Earlier I described the Plausibly Deniable DataBase (PDDB). It’s a filesystem (like FAT or ext4), combined with plausibly deniable full disk encryption (similar to LUKS or VeraCrypt) in a “batteries included” fashion. Plausible deniability aims to make it difficult to prove “beyond a reasonable doubt” that additional secrets exist on the disk, even in the face of forensic evidence.

Since then, I’ve implemented, deployed, and documented the PDDB. Perhaps of most interest for the general reader is the extensive documentation now available in the Xous Book. Here you can find discussions about the core data structures, key derivations, native & std APIs, testing, backups, and issues affecting security and deniability.

Rust: A Critical Retrospective

Thursday, May 19th, 2022

Since I was unable to travel for a couple of years during the pandemic, I decided to take my new-found time and really lean into Rust. After writing over 100k lines of Rust code, I think I am starting to get a feel for the language and like every cranky engineer I have developed opinions and because this is the Internet I’m going to share them.

The reason I learned Rust was to flesh out parts of the Xous OS written by Xobs. Xous is a microkernel message-passing OS written in pure Rust. Its closest relative is probably QNX. Xous is written for lightweight (IoT/embedded scale) security-first platforms like Precursor that support an MMU for hardware-enforced, page-level memory protection.

In the past year, we’ve managed to add a lot of features to the OS: networking (TCP/UDP/DNS), middleware graphics abstractions for modals and multi-lingual text, storage (in the form of an encrypted, plausibly deniable database called the PDDB), trusted boot, and a key management library with self-provisioning and sealing properties.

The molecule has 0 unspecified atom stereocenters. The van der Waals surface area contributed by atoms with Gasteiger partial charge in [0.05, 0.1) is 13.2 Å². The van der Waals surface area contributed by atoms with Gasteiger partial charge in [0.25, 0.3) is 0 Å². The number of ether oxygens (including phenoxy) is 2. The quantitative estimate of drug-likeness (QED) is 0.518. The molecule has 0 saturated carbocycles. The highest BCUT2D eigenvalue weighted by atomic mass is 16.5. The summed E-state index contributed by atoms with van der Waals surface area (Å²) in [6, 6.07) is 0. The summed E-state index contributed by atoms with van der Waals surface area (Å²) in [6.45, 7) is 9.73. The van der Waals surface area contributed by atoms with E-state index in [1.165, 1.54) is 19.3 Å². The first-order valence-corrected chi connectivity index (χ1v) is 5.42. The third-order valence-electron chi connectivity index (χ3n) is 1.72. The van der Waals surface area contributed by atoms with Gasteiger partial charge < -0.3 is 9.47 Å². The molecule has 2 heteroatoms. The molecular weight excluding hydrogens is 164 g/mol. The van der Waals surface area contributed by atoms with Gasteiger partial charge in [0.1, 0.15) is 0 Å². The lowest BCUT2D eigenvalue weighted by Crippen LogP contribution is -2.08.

One of the reasons why we decided to write our own OS instead of using an existing implementation such as SeL4, Tock, QNX, or Linux, was we wanted to really understand what every line of code was doing in our device. For Linux in particular, its source code base is so huge and so dynamic that even though it is open source, you can’t possibly audit every line in the kernel. Code changes are happening at a pace faster than any individual can audit. Thus, in addition to being home-grown, Xous is also very narrowly scoped to support just our platform, to keep as much unnecessary complexity out of the kernel as possible.

Being narrowly scoped means we could also take full advantage of having our CPU run in an FPGA. Thus, Xous targets an unusual RV32-IMAC configuration: one with an MMU + AES extensions. It’s 2022 after all, and transistors are cheap: why don’t all our microcontrollers feature page-level memory protection like their desktop counterparts? Being an FPGA also means we have the ability to fix API bugs at the hardware level, leaving the kernel more streamlined and simplified. This was especially relevant in working through abstraction-busting processes like suspend and resume from RAM. But that’s all for another post: this one is about Rust itself, and how it served as a systems programming language for Xous.

Rust: What Was Sold To Me

Back when we started Xous, we had a look at a broad number of systems programming languages and Rust stood out. Even though its `no-std` support was then-nascent, it was a strongly-typed, memory-safe language with good tooling and a burgeoning ecosystem. I’m personally a huge fan of strongly typed languages, and memory safety is good not just for systems programming, it enables optimizers to do a better job of generating code, plus it makes concurrency less scary. I actually wished for Precursor to have a CPU that had hardware support for tagged pointers and memory capabilities, similar to what was done on CHERI, but after some discussions with the team doing CHERI it was apparent they were very focused on making C better and didn’t have the bandwidth to support Rust (although that may be changing). In the grand scheme of things, C needed CHERI much more than Rust needed CHERI, so that’s a fair prioritization of resources. However, I’m a fan of belt-and-suspenders for security, so I’m still hopeful that someday hardware-enforced fat pointers will make their way into Rust.